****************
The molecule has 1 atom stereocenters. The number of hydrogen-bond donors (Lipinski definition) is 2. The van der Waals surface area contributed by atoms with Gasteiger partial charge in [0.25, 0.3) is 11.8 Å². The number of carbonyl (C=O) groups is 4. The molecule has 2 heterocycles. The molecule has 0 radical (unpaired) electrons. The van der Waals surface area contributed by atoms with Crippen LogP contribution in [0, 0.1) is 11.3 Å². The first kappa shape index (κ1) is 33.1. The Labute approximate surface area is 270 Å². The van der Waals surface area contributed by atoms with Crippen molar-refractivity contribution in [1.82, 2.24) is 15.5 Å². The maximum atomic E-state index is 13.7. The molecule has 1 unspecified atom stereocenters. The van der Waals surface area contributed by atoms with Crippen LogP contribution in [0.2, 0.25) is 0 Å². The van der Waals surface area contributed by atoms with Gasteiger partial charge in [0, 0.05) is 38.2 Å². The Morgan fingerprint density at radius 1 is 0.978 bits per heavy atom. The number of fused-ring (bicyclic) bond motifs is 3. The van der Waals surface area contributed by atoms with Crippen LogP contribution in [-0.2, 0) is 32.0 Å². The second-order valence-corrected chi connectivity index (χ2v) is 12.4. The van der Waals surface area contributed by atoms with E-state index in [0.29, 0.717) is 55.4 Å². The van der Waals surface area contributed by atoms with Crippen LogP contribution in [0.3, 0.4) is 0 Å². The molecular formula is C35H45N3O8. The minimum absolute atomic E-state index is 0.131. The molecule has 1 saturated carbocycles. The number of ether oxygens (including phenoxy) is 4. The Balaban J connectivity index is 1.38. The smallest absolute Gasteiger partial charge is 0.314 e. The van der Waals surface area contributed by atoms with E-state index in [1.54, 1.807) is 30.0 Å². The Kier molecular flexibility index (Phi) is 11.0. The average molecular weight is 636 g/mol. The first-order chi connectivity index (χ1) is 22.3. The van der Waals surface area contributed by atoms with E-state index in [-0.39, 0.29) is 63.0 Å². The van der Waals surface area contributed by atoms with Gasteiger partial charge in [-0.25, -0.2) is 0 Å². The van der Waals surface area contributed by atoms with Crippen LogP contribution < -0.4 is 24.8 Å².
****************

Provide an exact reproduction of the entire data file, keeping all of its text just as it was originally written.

The molecule has 1 atom stereocenters. The number of hydrogen-bond donors (Lipinski definition) is 2. The van der Waals surface area contributed by atoms with Gasteiger partial charge in [0.25, 0.3) is 11.8 Å². The number of carbonyl (C=O) groups is 4. The molecule has 2 heterocycles. The molecule has 0 radical (unpaired) electrons. The van der Waals surface area contributed by atoms with Crippen LogP contribution in [0, 0.1) is 11.3 Å². The first kappa shape index (κ1) is 33.1. The Labute approximate surface area is 270 Å². The van der Waals surface area contributed by atoms with Crippen molar-refractivity contribution in [1.82, 2.24) is 15.5 Å². The maximum atomic E-state index is 13.7. The molecule has 1 unspecified atom stereocenters. The van der Waals surface area contributed by atoms with Crippen LogP contribution in [0.2, 0.25) is 0 Å². The van der Waals surface area contributed by atoms with Gasteiger partial charge in [0, 0.05) is 38.2 Å². The Morgan fingerprint density at radius 1 is 0.978 bits per heavy atom. The number of fused-ring (bicyclic) bond motifs is 3. The van der Waals surface area contributed by atoms with Crippen LogP contribution in [-0.2, 0) is 32.0 Å². The second-order valence-corrected chi connectivity index (χ2v) is 12.4. The van der Waals surface area contributed by atoms with E-state index in [0.29, 0.717) is 55.4 Å². The van der Waals surface area contributed by atoms with Crippen LogP contribution in [0.3, 0.4) is 0 Å². The molecular formula is C35H45N3O8. The minimum absolute atomic E-state index is 0.131. The molecule has 1 saturated carbocycles. The number of ether oxygens (including phenoxy) is 4. The Balaban J connectivity index is 1.38. The smallest absolute Gasteiger partial charge is 0.314 e. The van der Waals surface area contributed by atoms with E-state index in [1.54, 1.807) is 30.0 Å². The Kier molecular flexibility index (Phi) is 11.0. The average molecular weight is 636 g/mol. The first-order chi connectivity index (χ1) is 22.3. The van der Waals surface area contributed by atoms with E-state index in [-0.39, 0.29) is 63.0 Å². The van der Waals surface area contributed by atoms with Gasteiger partial charge in [-0.25, -0.2) is 0 Å². The van der Waals surface area contributed by atoms with Crippen LogP contribution < -0.4 is 24.8 Å².